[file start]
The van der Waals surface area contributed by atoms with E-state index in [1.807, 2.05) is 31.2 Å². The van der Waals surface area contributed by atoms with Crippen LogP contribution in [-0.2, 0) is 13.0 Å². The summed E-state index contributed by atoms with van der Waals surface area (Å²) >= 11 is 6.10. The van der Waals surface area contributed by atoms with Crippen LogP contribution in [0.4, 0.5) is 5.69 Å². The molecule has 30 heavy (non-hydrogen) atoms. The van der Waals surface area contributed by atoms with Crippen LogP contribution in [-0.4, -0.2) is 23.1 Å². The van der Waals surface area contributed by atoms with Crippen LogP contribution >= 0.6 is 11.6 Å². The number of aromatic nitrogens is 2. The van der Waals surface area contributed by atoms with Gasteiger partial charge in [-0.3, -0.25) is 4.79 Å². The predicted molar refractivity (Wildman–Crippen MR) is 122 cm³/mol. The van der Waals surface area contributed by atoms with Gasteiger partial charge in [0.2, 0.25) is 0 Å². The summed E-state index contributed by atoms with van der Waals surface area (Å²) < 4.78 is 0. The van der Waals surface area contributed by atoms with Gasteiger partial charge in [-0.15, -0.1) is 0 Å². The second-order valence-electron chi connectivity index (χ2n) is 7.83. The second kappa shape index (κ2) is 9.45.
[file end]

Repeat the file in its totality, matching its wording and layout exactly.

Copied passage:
The van der Waals surface area contributed by atoms with E-state index in [1.807, 2.05) is 31.2 Å². The van der Waals surface area contributed by atoms with Crippen LogP contribution in [-0.2, 0) is 13.0 Å². The summed E-state index contributed by atoms with van der Waals surface area (Å²) >= 11 is 6.10. The van der Waals surface area contributed by atoms with Crippen LogP contribution in [0.4, 0.5) is 5.69 Å². The molecule has 30 heavy (non-hydrogen) atoms. The van der Waals surface area contributed by atoms with Crippen LogP contribution in [-0.4, -0.2) is 23.1 Å². The van der Waals surface area contributed by atoms with Crippen LogP contribution >= 0.6 is 11.6 Å². The number of aromatic nitrogens is 2. The van der Waals surface area contributed by atoms with Gasteiger partial charge in [-0.3, -0.25) is 4.79 Å². The predicted molar refractivity (Wildman–Crippen MR) is 122 cm³/mol. The van der Waals surface area contributed by atoms with Gasteiger partial charge in [0.2, 0.25) is 0 Å². The summed E-state index contributed by atoms with van der Waals surface area (Å²) < 4.78 is 0. The van der Waals surface area contributed by atoms with Gasteiger partial charge in [-0.15, -0.1) is 0 Å². The second-order valence-electron chi connectivity index (χ2n) is 7.83. The second kappa shape index (κ2) is 9.45.